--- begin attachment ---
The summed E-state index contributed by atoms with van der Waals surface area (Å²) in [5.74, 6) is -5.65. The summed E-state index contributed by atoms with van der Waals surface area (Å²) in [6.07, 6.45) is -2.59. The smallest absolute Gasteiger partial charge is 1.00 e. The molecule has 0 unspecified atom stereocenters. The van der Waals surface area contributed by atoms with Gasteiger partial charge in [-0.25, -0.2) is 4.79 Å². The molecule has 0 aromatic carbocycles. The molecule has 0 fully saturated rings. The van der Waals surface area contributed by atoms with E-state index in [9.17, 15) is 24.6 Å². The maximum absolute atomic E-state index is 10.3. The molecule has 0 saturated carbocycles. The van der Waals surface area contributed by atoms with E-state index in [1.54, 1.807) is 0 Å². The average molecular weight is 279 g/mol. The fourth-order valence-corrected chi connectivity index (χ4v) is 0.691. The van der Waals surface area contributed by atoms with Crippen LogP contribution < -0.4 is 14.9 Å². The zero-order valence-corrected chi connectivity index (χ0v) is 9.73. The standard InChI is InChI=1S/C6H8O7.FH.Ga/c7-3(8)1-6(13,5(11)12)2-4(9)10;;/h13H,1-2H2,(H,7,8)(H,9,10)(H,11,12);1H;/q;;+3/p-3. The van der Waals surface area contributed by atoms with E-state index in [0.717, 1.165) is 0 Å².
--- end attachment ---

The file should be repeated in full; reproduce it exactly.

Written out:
The summed E-state index contributed by atoms with van der Waals surface area (Å²) in [5.74, 6) is -5.65. The summed E-state index contributed by atoms with van der Waals surface area (Å²) in [6.07, 6.45) is -2.59. The smallest absolute Gasteiger partial charge is 1.00 e. The molecule has 0 unspecified atom stereocenters. The van der Waals surface area contributed by atoms with Gasteiger partial charge in [-0.25, -0.2) is 4.79 Å². The molecule has 0 aromatic carbocycles. The molecule has 0 fully saturated rings. The van der Waals surface area contributed by atoms with E-state index in [9.17, 15) is 24.6 Å². The maximum absolute atomic E-state index is 10.3. The molecule has 0 saturated carbocycles. The van der Waals surface area contributed by atoms with E-state index in [1.54, 1.807) is 0 Å². The average molecular weight is 279 g/mol. The fourth-order valence-corrected chi connectivity index (χ4v) is 0.691. The van der Waals surface area contributed by atoms with Crippen LogP contribution < -0.4 is 14.9 Å². The zero-order valence-corrected chi connectivity index (χ0v) is 9.73. The standard InChI is InChI=1S/C6H8O7.FH.Ga/c7-3(8)1-6(13,5(11)12)2-4(9)10;;/h13H,1-2H2,(H,7,8)(H,9,10)(H,11,12);1H;/q;;+3/p-3. The van der Waals surface area contributed by atoms with E-state index in [0.717, 1.165) is 0 Å².